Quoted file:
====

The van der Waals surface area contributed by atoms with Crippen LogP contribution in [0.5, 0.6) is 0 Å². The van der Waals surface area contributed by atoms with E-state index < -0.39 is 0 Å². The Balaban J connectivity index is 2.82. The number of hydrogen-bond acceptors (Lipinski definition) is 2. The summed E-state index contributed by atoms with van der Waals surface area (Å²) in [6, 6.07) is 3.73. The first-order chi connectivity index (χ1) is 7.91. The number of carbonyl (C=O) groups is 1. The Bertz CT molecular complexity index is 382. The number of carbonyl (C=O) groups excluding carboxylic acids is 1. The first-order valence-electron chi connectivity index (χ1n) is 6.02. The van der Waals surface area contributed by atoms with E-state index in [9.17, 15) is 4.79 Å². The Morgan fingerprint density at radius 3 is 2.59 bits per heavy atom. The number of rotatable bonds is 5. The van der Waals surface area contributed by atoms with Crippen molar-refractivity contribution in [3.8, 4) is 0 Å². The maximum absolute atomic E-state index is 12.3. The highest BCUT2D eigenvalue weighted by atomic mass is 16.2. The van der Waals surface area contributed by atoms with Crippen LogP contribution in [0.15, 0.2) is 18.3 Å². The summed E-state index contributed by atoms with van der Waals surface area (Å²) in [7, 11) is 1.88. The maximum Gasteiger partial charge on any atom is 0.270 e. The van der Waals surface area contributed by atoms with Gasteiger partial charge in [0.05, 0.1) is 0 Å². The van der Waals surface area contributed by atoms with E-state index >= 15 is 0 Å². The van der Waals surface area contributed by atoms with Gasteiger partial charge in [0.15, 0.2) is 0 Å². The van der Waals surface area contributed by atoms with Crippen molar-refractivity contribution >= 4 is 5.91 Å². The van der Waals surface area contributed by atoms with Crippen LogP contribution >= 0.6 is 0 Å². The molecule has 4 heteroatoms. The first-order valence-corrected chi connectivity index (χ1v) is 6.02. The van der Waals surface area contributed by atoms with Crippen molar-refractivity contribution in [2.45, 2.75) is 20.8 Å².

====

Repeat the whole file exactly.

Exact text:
The van der Waals surface area contributed by atoms with Crippen LogP contribution in [0.5, 0.6) is 0 Å². The van der Waals surface area contributed by atoms with E-state index < -0.39 is 0 Å². The Balaban J connectivity index is 2.82. The number of hydrogen-bond acceptors (Lipinski definition) is 2. The summed E-state index contributed by atoms with van der Waals surface area (Å²) in [6, 6.07) is 3.73. The first-order chi connectivity index (χ1) is 7.91. The number of carbonyl (C=O) groups is 1. The Bertz CT molecular complexity index is 382. The number of carbonyl (C=O) groups excluding carboxylic acids is 1. The first-order valence-electron chi connectivity index (χ1n) is 6.02. The van der Waals surface area contributed by atoms with E-state index in [9.17, 15) is 4.79 Å². The Morgan fingerprint density at radius 3 is 2.59 bits per heavy atom. The number of rotatable bonds is 5. The van der Waals surface area contributed by atoms with Crippen molar-refractivity contribution in [3.8, 4) is 0 Å². The maximum absolute atomic E-state index is 12.3. The highest BCUT2D eigenvalue weighted by atomic mass is 16.2. The van der Waals surface area contributed by atoms with Crippen LogP contribution in [0.15, 0.2) is 18.3 Å². The summed E-state index contributed by atoms with van der Waals surface area (Å²) in [7, 11) is 1.88. The maximum Gasteiger partial charge on any atom is 0.270 e. The van der Waals surface area contributed by atoms with Gasteiger partial charge in [0.05, 0.1) is 0 Å². The van der Waals surface area contributed by atoms with E-state index >= 15 is 0 Å². The van der Waals surface area contributed by atoms with Gasteiger partial charge in [0.15, 0.2) is 0 Å². The van der Waals surface area contributed by atoms with Crippen molar-refractivity contribution >= 4 is 5.91 Å². The van der Waals surface area contributed by atoms with Crippen LogP contribution >= 0.6 is 0 Å². The molecule has 4 heteroatoms. The first-order valence-corrected chi connectivity index (χ1v) is 6.02. The van der Waals surface area contributed by atoms with Crippen molar-refractivity contribution in [2.45, 2.75) is 20.8 Å².